The income statement gives the business owner a sense of profitability over a period of time. The equation to figure out your profitability is:
Revenue – variable & fixed costs
Something that is very important to include in an income statement is the proper categorization of expenses. Ensure that cost of goods sold (COGS) are recognized at the right point in time if you’re going to be doing your bookkeeping on an accrual basis, as well as make sure that you are capturing all those capital expenses on your balance sheet, because they’re going to be depreciated over time.
Should I Go Cash or Accrual Basis?
To make your accountant happy you’ll need to answer this not so easy question: should I go cash or accrual basis? And what happens in the case of people that are doing cash basis, but should actually be doing accrual?
The latter can cause more work for your accountant, and ultimately their fees will be higher as they’ll have to collect documents that you haven’t been tracking all year long. Then, they’ll have to reconcile and make adjustments in your books.
Doing accrual basis is more difficult than doing cash. You’ll have to stay on top of your accounts receivables (AR) and accounts payables (AP) and having an established inventory tracking system.
The Pros and Cons of Accrual Based Bookkeeping
- You get to analyze your business on a deeper level. This means having your AP & AR in your balance sheet.
- Your inventory is going to be tracked on your balance sheet and only recognized as COGS once sold.
- It’s more time sensitive.
- More difficult and error prone.
The Pros and Cons of Cash Basis Bookkeeping
- You recognize your revenue and expenses when that cash balance changes.
- You only recognize a cash expense when you actually send the cash to pay a vendor.
- There are fewer data points. You only manage when the cash change hands.
- Operating on a cash basis will help you build a strong foundation of understanding for how to manage your business.
- Less granular reports.
- Inventory tracking limit.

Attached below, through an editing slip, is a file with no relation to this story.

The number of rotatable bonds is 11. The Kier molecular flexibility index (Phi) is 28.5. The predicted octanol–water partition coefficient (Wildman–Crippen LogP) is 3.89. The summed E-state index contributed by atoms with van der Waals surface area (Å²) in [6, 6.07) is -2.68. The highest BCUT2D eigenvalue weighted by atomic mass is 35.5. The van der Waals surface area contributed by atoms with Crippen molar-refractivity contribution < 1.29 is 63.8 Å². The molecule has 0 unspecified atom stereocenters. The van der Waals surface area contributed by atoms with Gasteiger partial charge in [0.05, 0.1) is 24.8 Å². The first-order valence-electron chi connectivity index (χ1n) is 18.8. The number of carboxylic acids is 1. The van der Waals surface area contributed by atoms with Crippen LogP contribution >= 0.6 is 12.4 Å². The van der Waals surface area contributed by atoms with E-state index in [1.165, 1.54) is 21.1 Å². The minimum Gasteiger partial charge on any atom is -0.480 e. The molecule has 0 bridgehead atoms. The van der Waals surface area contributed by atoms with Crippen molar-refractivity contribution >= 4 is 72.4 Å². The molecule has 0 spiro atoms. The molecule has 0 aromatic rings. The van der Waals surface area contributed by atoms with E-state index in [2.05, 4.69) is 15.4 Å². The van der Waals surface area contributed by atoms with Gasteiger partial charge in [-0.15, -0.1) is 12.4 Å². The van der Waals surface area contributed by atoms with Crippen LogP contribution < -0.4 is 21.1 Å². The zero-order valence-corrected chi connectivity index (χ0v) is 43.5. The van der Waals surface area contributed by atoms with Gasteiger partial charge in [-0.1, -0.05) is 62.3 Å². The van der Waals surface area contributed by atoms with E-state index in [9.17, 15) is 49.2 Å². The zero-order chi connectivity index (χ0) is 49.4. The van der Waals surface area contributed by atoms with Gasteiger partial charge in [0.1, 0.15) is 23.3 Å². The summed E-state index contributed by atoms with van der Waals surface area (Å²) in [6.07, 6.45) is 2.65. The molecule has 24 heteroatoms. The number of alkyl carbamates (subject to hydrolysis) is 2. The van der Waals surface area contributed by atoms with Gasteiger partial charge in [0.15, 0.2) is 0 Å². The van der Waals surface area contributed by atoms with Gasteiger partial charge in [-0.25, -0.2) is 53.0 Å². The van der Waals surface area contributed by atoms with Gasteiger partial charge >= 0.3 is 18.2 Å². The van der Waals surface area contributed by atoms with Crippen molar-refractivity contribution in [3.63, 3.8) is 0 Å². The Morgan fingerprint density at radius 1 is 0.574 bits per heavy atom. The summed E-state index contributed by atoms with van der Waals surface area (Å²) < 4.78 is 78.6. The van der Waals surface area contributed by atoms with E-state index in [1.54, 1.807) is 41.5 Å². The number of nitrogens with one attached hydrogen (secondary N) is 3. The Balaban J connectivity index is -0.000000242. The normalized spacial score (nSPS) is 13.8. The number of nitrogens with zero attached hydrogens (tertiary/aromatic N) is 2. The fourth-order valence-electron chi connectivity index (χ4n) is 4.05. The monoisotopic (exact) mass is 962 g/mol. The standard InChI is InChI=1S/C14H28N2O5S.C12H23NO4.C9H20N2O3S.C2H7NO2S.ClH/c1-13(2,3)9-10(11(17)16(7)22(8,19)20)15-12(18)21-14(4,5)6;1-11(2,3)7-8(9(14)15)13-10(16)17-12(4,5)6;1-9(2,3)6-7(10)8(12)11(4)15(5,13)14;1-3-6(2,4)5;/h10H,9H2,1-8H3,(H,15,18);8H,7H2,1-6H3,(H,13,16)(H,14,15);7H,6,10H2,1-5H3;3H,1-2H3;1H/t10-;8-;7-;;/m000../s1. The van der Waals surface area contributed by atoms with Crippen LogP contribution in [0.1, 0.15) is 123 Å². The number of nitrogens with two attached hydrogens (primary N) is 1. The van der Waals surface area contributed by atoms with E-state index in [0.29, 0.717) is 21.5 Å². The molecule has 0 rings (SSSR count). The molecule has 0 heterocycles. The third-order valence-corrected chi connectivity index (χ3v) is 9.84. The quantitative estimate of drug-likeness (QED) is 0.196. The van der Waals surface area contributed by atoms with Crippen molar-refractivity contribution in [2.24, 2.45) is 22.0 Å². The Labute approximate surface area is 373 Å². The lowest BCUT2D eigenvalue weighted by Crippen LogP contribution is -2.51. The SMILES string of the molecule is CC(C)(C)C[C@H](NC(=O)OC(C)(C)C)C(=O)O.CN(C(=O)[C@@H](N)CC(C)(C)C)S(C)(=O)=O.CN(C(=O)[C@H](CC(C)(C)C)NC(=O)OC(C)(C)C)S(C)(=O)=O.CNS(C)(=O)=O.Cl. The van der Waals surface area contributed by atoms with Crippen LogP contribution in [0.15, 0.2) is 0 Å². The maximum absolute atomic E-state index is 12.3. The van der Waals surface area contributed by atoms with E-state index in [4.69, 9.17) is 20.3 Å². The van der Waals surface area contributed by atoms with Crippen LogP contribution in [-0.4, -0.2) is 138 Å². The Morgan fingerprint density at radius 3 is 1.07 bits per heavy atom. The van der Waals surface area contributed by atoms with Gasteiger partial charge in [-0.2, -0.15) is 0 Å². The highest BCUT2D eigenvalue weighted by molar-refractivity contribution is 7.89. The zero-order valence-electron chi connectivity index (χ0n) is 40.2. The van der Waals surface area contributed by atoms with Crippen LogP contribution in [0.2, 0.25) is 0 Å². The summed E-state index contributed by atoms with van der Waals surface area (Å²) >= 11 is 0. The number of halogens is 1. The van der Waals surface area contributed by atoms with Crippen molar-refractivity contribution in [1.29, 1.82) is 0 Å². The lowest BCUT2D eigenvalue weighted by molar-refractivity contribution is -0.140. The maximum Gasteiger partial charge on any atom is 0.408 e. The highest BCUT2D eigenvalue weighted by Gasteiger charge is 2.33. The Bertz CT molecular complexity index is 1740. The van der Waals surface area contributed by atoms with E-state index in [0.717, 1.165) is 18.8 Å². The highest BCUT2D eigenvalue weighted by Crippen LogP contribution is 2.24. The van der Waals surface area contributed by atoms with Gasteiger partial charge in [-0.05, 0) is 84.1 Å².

- No AR/AP on your balance sheet.
How Do You Define When You Can Go Cash Vs. Accrual Basis?
Ultimately, you need to pick the method that’s best for you. IRS’ rule is to pick the one that best represents your expenses. $1 million dollars is the threshold for when you need to start tracking inventory and if you have to track inventory, then you typically have to be on accrual basis.
Cloud for Small Business
There are a ton of great solutions out there for small businesses to handle specific tasks. Enjoying your independence as a business owner is the best part of running a small business, which is why it comes down to your personal decision on which software you think will be the most efficient in helping you run your small business.
Some of Bench’s Preferred Cloud Solutions
For Invoicing / AR: Freshbooks
- Does great work for small businesses
- Strong invoicing and AR system. Easy, simple and cost-effective to use.
For Mileage Tracking: MileIQ
- Good to use if you travel with a car for your business
- Easy to use on your phone and it tracks all mileage logging
- Tracking mileage is important in order to get business reductions
- Helps you keep mileage records if you ever get questioned by the IRS
For Payroll: Gusto
- Automated experience for payroll and benefits
- Handles all local, state, and federal tax filings for you